It’s that time of year again… time for the 16th annual Highway 36 “Treasure Hunt”, a three-day flea market which stretches across the northernmost tier of Kansas counties. Fortunately we didn’t find much to haul home this year, but I did take my camera along to photograph houses and buildings we encountered in the handful of towns we traveled to. As an area not noted for its architectural sophistication, the pickings were understandably slim. Still, however, there were a few places of interest for one attribute or another… let’s take a look at some of them!
This old school building (c. 1920) had been previously been compromised by the removal of original windows and the addition of a clumsy mid-century corner annex. Now, adding insult to injury, the annex is sporting an awkward new roof. I can’t figure out why the roof has a jog at the side. At least the building no longer serves as a school; it might warp the children!
Unusually aggressive battered (tapered) porch piers, clad in narrow lap siding, support the porch columns of this modest but handsome Craftsman bungalow.
The terra cotta façade of an Art Moderne movie theater still appears new. The marquee is similarly sleek and refined.
The region is home to more than a few “basement houses” — typically compromised versions of what were once intended to be full-sized houses but built in stages as time and finances allowed. Many were never completed. This one has been recently updated with new paint and a new roof.
Playful porch supports add interest to this large Craftsman-style “airplane” bungalow.
A former gas station, c. 1920, languishes across the street from a 1970’s remodeling of an older building. Clearly inspired by the then-popular Shed style, the diagonal boards of the makeover have recently been stained in a currently fashionable color.
Another vacant storefront, this one an “Ozark Giraffe”. The field stone veneer technique can be found in many places, but is indigenous to the Ozark region where it was immensely popular in the 1920’s, 30’s and 40’s.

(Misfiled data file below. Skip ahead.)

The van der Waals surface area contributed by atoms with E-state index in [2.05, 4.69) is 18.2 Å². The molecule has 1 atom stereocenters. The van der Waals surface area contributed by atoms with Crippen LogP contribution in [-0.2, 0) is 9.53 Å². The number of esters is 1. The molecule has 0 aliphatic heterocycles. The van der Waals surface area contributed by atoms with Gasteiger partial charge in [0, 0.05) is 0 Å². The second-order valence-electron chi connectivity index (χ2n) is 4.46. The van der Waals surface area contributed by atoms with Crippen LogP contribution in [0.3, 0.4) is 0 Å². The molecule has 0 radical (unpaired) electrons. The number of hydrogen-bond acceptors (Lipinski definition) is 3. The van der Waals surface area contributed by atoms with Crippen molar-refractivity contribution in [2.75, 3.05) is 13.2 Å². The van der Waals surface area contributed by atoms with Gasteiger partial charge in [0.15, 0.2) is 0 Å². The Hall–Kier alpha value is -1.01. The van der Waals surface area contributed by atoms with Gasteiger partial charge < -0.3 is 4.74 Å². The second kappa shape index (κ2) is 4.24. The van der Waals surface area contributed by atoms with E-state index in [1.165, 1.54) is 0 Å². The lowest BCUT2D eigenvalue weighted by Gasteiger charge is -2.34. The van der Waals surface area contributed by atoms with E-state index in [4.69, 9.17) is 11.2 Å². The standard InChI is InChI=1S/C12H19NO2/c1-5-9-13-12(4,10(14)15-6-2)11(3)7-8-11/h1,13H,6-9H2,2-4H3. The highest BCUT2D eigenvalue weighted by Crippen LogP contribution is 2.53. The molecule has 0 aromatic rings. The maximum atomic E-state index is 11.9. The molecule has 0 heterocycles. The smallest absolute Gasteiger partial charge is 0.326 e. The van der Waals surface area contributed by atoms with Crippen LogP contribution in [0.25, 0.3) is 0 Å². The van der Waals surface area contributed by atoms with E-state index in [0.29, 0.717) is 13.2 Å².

The façade of this jewelry store is clad in Vitrolite structural glass and probably dates to the late 1930’s or 1940’s. The original neon sign is also very nice.
This modest office building has an entry surround also made of Vitrolite. Sadly, the door is no longer used as a new entry has been added to the side of the structure.
The lighting here was not ideal for photographs, but the porch of this small mid-century house is enlivened with a diagonal roof support at left. I appreciate this small bit of refinement on an otherwise forgettable house!
An eclectic house likely dating to the 1910’s draws on a variety of architectural traditions.
Many gas stations built in the 1920’s and 30’s were designed in then-popular period Revival styles. The English “cottage” look was especially popular within the industry. This design appears to be one used frequently by Phillips 66. A faded sign above the door is somewhat legible.
Around the corner, another sign reflects the growing sentiment of the present day and gives purpose to yet another empty storefront.
This beautifully restored neon marquee appears to be all that remains of this theater’s original façade.
This is why scale is important! Replacement porch parts are too beefy for the more delicate lines of this diminutive Queen Anne.
This Spanish Eclectic house seems familiar… I’m fairly certain I’ve seen it in a plan book catalog before. It appears to be loved very much.
Three adjacent late nineteenth century false fronts. The one at left is largely intact while those at right have been heavily altered.
A Tudor Revival retains its unpainted stucco in the gables and chimney stack, but is wrapped in vinyl siding below. I’m curious about what is beneath the siding. The half-timbering of the gables may have been an afterthought; it appears to be surface-mounted rather than flush with the face of the stucco.
No, I didn’t buy this at the flea market but did have to take a photo of it! The graphics on this 1950’s DIY kit are too much fun! The whole family appears to be high on something and frighteningly enthralled with what surely must have been a disappointing purchase after the initial excitement wore off.
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Those poorly scaled porch parts are pretty awful. Trying to add grandiosity where it never existed.
Nailed it! That porch is clearly more about making some kind of a statement rather than a serious desire to honor history or architectural integrity.
Now I want to smith some copper…
Thanks for the tour!
It’s a miracle that I didn’t come home with this… I was sorely tempted! I’ve seen a lot of “decor” items in thrift stores that were probably “smithed” from a kit like this; I do appreciate good kitsch. Glad you liked the tour!
I enjoyed your tour! Didn’t know that about Phillips 66 having the little cottage stations. We have a couple of Pure Oil stations in Chicago area still hanging in there, but I didn’t realize other companies had that look too.
Wow — that Pure Oil station is quite impressive! I remember a similar station being operational when I was a kid many decades ago. Most survivors now seem to be vacant or repurposed; here are just a few of them!
“Anonymous” provides us with a link to the little Spanish Eclectic house as seen in a Brown-Blodgett catalog:
Thank you, Anonymous!